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HealthInfo Canterbury

AC joint injuries

Your AC, or acromioclavicular (ak-ro-me-o-kla-vik-u-lar), joint is the joint at the very top of your shoulder. Usually injuries to this joint happen because you have fallen or rolled on to your shoulder.

The way it is treated depends on how bad your injury is. How bad it is depends on how many of the ligaments that join your collarbone (clavicle) and shoulder blade (scapula) are affected.

If your injury isn't too bad, you are unlikely to need an operation, but will need to follow a programme of rest and exercise to help your joint heal.

If the injury is more severe, you may need an operation to either position the joint so your ligaments can heal, or to repair the torn ligaments.

Sometimes doctors suggest you wait and watch to see if your shoulder heals without surgery, but will decide to operate if it doesn't get better.

How do I know if my AC joint is dislocated?

A dislocated AC joint can range from mild to severe. You may feel a lot of pain in the top of your shoulder, which is made worse when you try to lift anything heavy, lift your arm above your head, or move it across your body. It may be hard to move your arm at all. As well you may see:

Your doctor is likely to diagnose a dislocated AC joint by listening to what happened and examining your shoulder. You will also have an X-ray to show just how bad the dislocation is, and may have X-rays of all your shoulder to check for other injuries. If your injury is more complex you may need extra scans.

Things to do yourself

There are some things you can do to help your recovery, whether or not you are having surgery.

If you are not having surgery

Do all the things listed above. As well:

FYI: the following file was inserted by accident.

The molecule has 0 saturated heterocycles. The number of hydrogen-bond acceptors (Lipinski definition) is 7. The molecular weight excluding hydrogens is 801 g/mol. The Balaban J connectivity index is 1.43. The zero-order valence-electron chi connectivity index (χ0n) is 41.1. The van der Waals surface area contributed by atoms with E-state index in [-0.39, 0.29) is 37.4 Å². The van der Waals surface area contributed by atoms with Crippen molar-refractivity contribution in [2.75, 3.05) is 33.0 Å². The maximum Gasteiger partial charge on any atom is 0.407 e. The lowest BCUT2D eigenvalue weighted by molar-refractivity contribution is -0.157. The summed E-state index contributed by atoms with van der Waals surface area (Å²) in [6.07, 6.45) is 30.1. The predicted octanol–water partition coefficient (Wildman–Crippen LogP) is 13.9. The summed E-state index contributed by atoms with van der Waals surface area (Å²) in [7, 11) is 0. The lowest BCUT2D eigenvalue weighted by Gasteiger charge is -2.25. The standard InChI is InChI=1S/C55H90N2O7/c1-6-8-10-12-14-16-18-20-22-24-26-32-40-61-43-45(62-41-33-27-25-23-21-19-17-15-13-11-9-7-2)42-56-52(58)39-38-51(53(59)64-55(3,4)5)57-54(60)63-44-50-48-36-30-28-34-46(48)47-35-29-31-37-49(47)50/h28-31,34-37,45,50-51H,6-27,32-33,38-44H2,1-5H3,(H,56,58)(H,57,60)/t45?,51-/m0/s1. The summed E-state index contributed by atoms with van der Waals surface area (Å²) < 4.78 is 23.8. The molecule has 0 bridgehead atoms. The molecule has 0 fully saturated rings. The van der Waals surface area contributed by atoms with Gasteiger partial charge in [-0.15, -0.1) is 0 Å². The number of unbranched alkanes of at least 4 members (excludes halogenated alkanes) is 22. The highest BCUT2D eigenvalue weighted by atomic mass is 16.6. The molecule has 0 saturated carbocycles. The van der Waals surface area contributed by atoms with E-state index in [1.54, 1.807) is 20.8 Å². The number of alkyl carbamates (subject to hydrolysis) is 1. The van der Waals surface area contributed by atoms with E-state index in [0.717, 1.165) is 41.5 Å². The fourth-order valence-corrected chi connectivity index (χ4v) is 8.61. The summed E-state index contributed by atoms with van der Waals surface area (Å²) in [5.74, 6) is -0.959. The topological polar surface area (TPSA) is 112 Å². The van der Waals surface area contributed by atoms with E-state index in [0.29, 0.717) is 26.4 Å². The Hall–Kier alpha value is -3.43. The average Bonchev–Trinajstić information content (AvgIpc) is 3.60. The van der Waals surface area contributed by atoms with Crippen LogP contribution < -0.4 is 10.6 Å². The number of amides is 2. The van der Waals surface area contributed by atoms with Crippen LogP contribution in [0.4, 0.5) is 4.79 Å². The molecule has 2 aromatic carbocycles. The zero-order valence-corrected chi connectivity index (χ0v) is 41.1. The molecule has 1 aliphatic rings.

If you are having surgery

If you need surgery your doctor will refer you to an orthopaedic (bone) surgeon. Precisely what operation you have, the risks and benefits, and how long it will take you to get better will depend on the details of your injury. Your surgeon will talk with you about this.

Surgery usually involves spending one night in hospital. Afterwards, your arm will be in a sling for six weeks, which means you won't be able to drive for six weeks. You will also have a course of physiotherapy to strengthen your shoulder and get it moving again.

You will need to have at least two weeks off work. How much longer you need depends on what your job is, whether the surgery involves the arm you use the most, whether there are light duties you can do that won't harm your shoulder, and whether you can work part-time for a while. If your job involves heavy lifting you may need up to six months off work.

While you are recovering, it's best not to lift or carry anything on the injured side. For the six weeks your arm is in a sling you shouldn't lift anything at all – not even a cup of tea or coffee. After that you will gradually be able to increase what you can lift and carry. But you should not lift anything heavy until you have normal movement back in your arm. Your surgeon will let you know when it's safe to start lifting.

After your surgery you will have regular follow-up appointments with your surgeon. You will also need some X-rays to make sure the joint stays aligned and is healing well.

Written by HealthInfo clinical advisers. Endorsed by Orthopaedic Surgeon, Canterbury DHB. Updated September 2017.

Sources

See also:

ACC help after an injury

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Review key: HISHI-13267